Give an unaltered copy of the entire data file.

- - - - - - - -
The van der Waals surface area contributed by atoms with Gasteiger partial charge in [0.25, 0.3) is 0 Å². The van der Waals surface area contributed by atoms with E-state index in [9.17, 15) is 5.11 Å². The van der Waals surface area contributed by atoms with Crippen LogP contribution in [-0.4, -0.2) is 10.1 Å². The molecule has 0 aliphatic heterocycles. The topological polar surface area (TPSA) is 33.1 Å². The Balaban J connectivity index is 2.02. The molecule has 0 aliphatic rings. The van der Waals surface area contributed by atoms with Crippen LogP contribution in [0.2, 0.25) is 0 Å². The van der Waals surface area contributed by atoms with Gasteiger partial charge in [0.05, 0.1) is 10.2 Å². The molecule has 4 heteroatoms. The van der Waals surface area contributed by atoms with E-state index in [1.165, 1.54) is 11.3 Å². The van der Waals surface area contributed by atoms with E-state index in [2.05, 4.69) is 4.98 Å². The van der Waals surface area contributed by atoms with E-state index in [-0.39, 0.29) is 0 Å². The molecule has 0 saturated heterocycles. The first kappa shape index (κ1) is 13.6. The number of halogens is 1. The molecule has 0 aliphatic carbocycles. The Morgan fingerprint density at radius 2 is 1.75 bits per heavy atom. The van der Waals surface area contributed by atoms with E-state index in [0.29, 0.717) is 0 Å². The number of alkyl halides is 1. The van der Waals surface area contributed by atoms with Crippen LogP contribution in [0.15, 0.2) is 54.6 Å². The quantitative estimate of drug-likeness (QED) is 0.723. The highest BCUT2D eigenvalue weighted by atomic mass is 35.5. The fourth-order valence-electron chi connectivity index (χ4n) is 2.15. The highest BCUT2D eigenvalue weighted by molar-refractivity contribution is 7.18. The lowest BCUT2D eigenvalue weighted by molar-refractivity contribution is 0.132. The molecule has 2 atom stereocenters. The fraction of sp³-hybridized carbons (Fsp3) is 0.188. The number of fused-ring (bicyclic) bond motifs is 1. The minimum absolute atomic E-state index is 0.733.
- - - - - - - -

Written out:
The van der Waals surface area contributed by atoms with Gasteiger partial charge in [0.25, 0.3) is 0 Å². The van der Waals surface area contributed by atoms with E-state index in [9.17, 15) is 5.11 Å². The van der Waals surface area contributed by atoms with Crippen LogP contribution in [-0.4, -0.2) is 10.1 Å². The molecule has 0 aliphatic heterocycles. The topological polar surface area (TPSA) is 33.1 Å². The Balaban J connectivity index is 2.02. The molecule has 0 aliphatic rings. The van der Waals surface area contributed by atoms with Crippen LogP contribution in [0.2, 0.25) is 0 Å². The van der Waals surface area contributed by atoms with Gasteiger partial charge in [0.05, 0.1) is 10.2 Å². The molecule has 4 heteroatoms. The van der Waals surface area contributed by atoms with E-state index in [1.165, 1.54) is 11.3 Å². The van der Waals surface area contributed by atoms with E-state index in [2.05, 4.69) is 4.98 Å². The van der Waals surface area contributed by atoms with E-state index in [-0.39, 0.29) is 0 Å². The molecule has 0 saturated heterocycles. The first kappa shape index (κ1) is 13.6. The number of halogens is 1. The molecule has 0 aliphatic carbocycles. The Morgan fingerprint density at radius 2 is 1.75 bits per heavy atom. The van der Waals surface area contributed by atoms with E-state index in [0.29, 0.717) is 0 Å². The number of alkyl halides is 1. The van der Waals surface area contributed by atoms with Crippen LogP contribution in [0.15, 0.2) is 54.6 Å². The quantitative estimate of drug-likeness (QED) is 0.723. The highest BCUT2D eigenvalue weighted by atomic mass is 35.5. The fourth-order valence-electron chi connectivity index (χ4n) is 2.15. The highest BCUT2D eigenvalue weighted by molar-refractivity contribution is 7.18. The lowest BCUT2D eigenvalue weighted by molar-refractivity contribution is 0.132. The molecule has 2 atom stereocenters. The fraction of sp³-hybridized carbons (Fsp3) is 0.188. The number of fused-ring (bicyclic) bond motifs is 1. The minimum absolute atomic E-state index is 0.733.